Ecological Conversion for Everyone, for Earth

Written on: November 1, 2021

The following, written by Sister Eileen White, GNSH, appeared in the Bucks County Courier Times. It is re-posted here with permission.

October is nearly behind us now and it was a lovely month. The Season of Creation celebrated in September and ending October 4th on the feast of St. Francis of Assisi, patron of ecology, provided us with some absolutely beautiful weather in the Delaware Valley. The Season of Creation is an ecumenical celebration of Earth, and a renewed commitment not only to notice the gift of nature, but to do all we can to end its destruction and preserve it for future generations. Its 2021 logo featured Abraham’s tent –recalling how Abraham and Sarah opened their tent as a home for three strangers, who turned out to be God’s angels (Genesis 18). The Season of Creation website explains,

Abraham’s tent is a symbol of our ecumenical call to practice creation care as an act of radical hospitality, safeguarding a place for all creatures, human and more human, in our common home, the household (oikos) of God.”

I have lived most of my life in places where all four seasons are clear. Choosing my favorite is impossible; I love them all. Having lived in a southern hemisphere tropical desert for several years, I have a greater appreciation of our changing seasons and of water. Returning north, I danced in the rain!  Years in the mountains of North Carolina and later in Buffalo, New York, gave me awe and wonder at snowdrifts, whiteouts, snowplows, and ice, as well as the poetry of snowflakes and winter silence. And is there anyone whose breath is not taken away by the magnificence of sunlight on the hues of spring blossoms or the crimson and gold of autumn’s transformation?

Can we fail to embrace and protect this bountiful Earth – our common home – and all her riches?

In his encyclical letter, Laudato Si’, Pope Francis challenges us to recognize what is happening to our common home and to acknowledge the human roots of the ecological crisis. The words, Laudato Si’, come from a canticle attributed to St. Francis of Assisi:

 “Praise be to You, my Lord, through our sister, Mother Earth, who sustains and governs us”.

Pope Francis wrote Laudato Si’ in 2015 and is now asking Catholics throughout the world as well as all people of faith to make a seven year commitment to address the challenges of climate change and the impact they are having and will have on those made poor and on future generations.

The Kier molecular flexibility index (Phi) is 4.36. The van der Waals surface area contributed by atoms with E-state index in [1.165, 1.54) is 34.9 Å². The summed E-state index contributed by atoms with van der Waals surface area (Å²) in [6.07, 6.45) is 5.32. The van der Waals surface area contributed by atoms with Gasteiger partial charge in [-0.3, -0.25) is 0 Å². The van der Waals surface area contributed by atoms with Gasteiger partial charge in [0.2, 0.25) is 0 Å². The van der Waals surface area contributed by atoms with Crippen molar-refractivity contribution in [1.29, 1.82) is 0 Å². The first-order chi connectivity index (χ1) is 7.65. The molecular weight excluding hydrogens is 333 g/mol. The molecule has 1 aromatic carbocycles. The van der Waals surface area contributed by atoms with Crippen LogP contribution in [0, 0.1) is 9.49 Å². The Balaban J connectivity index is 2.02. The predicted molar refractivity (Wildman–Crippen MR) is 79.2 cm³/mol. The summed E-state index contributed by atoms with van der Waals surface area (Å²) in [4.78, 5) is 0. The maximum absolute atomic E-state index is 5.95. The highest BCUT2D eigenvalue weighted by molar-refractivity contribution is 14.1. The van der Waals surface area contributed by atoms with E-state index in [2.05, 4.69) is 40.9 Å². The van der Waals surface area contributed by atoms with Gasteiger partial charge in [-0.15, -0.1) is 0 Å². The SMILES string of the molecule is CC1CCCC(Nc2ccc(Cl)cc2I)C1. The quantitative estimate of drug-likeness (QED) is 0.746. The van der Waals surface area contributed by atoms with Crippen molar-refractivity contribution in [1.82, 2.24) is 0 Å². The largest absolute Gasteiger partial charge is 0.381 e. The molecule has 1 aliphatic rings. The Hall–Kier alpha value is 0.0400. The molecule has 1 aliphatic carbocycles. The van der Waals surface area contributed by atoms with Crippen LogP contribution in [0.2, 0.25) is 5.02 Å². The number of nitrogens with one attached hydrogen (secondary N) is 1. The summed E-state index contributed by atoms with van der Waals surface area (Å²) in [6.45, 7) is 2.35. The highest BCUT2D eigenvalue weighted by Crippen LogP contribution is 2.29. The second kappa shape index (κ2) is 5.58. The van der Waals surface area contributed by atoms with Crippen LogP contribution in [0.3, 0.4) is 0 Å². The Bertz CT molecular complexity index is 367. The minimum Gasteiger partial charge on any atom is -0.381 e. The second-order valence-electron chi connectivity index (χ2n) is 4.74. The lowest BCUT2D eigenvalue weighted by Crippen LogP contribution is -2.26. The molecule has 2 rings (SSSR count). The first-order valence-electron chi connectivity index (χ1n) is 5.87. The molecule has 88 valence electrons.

When the seasons are kind to us, it is so easy, isn’t it, to take nature for granted. But millions of acres of forest fires; hurricane wind, rain and floods; drought; communities obliterated by rise of sea level – these do get our attention. Pope Francis invites every world citizen and every community network to ecological conversion. The Laudato Si’ platform calls for responding to the cry of the Earth and the cry of the poor.  It calls for education and spirituality as well as community involvement and action. It begs for ecological economics and adoption of simple lifestyles.

Most of all, it calls for a radical change of heart.

Early in October, almost 40 faith leaders representing the world’s major religions joined scientists at the Vatican to call on the international community to step up their climate action ahead of the UN Climate Change Conference COP26 in November in Glasgow. (COP21 is known as the Paris Agreement) They pleaded,

Future generations will never forgive us if we miss the opportunity to protect our common home. We have inherited a garden: we must not leave a desert to our children. Scientists have warned us that there might be only one decade left to restore the planet. We plead with the international community, gathered at COP26, to take speedy, responsible and shared action to safeguard, restore and heal our wounded humanity and the home entrusted to our stewardship. We appeal to everyone to join us on this common journey.

Will we – and will the international community – respond?

The Laudato Si’ 7-year platform addresses seven aspects of ecological conversion by seven entities.  Each entity – families, parishes, schools, colleges, health care centers, businesses and farms, and religious orders – is invited to focus on what we can do, how we can change or how we can “walk the talk.”  In an effort to make our commitment concrete and measureable, my Grey Nuns of the Sacred Heart community is focusing on advocating for alternatives to plastic, avoiding purchasing plastic and reusing plastic we cannot avoid  – a tall order in today’s plastic-permeated world.

What will your family or your faith community or your school or your business do?  What are you doing?

 

Read more about how the Grey Nuns of the Sacred Heart are responding to the invitation to ecological conversion here.


One thought on “Ecological Conversion for Everyone, for Earth

  1. Karen Campbell says:

    Thank you, Sister Eileen, for these words of wisdom! I know I certainly need frequent reminders about being a good steward, as do many others.
    We miss you in Atlanta and hope you are feeling well.
    Karen Skaggs Campbell

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